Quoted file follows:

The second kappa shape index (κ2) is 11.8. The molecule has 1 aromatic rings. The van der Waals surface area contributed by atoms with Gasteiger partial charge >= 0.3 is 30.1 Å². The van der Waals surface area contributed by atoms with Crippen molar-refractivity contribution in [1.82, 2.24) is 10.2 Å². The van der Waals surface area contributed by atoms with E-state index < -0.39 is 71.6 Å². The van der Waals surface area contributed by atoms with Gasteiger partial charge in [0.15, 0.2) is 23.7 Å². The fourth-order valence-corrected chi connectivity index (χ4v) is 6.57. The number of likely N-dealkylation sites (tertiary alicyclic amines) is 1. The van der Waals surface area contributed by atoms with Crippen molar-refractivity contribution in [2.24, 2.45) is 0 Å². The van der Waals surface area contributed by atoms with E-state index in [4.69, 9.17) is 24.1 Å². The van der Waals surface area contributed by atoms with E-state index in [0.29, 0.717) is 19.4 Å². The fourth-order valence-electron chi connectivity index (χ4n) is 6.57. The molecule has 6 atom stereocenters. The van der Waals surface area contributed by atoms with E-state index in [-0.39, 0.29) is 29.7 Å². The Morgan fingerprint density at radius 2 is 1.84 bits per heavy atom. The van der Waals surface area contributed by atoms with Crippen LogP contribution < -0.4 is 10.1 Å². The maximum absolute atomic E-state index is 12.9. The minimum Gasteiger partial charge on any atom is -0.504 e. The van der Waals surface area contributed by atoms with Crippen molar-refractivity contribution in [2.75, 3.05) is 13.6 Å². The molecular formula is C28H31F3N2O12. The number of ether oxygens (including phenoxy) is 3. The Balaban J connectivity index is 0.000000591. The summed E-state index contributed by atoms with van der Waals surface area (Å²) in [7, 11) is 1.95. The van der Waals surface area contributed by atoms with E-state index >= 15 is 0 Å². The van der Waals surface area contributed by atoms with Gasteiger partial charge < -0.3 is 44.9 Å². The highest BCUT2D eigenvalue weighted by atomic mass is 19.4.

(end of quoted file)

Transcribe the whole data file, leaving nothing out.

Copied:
The second kappa shape index (κ2) is 11.8. The molecule has 1 aromatic rings. The van der Waals surface area contributed by atoms with Gasteiger partial charge >= 0.3 is 30.1 Å². The van der Waals surface area contributed by atoms with Crippen molar-refractivity contribution in [1.82, 2.24) is 10.2 Å². The van der Waals surface area contributed by atoms with E-state index < -0.39 is 71.6 Å². The van der Waals surface area contributed by atoms with Gasteiger partial charge in [0.15, 0.2) is 23.7 Å². The fourth-order valence-corrected chi connectivity index (χ4v) is 6.57. The number of likely N-dealkylation sites (tertiary alicyclic amines) is 1. The van der Waals surface area contributed by atoms with Crippen molar-refractivity contribution in [2.24, 2.45) is 0 Å². The van der Waals surface area contributed by atoms with E-state index in [4.69, 9.17) is 24.1 Å². The van der Waals surface area contributed by atoms with E-state index in [0.29, 0.717) is 19.4 Å². The fourth-order valence-electron chi connectivity index (χ4n) is 6.57. The molecule has 6 atom stereocenters. The van der Waals surface area contributed by atoms with E-state index in [-0.39, 0.29) is 29.7 Å². The Morgan fingerprint density at radius 2 is 1.84 bits per heavy atom. The van der Waals surface area contributed by atoms with Crippen LogP contribution < -0.4 is 10.1 Å². The maximum absolute atomic E-state index is 12.9. The minimum Gasteiger partial charge on any atom is -0.504 e. The van der Waals surface area contributed by atoms with Crippen molar-refractivity contribution in [2.75, 3.05) is 13.6 Å². The molecular formula is C28H31F3N2O12. The number of ether oxygens (including phenoxy) is 3. The Balaban J connectivity index is 0.000000591. The summed E-state index contributed by atoms with van der Waals surface area (Å²) in [7, 11) is 1.95. The van der Waals surface area contributed by atoms with E-state index >= 15 is 0 Å². The van der Waals surface area contributed by atoms with Gasteiger partial charge < -0.3 is 44.9 Å². The highest BCUT2D eigenvalue weighted by atomic mass is 19.4.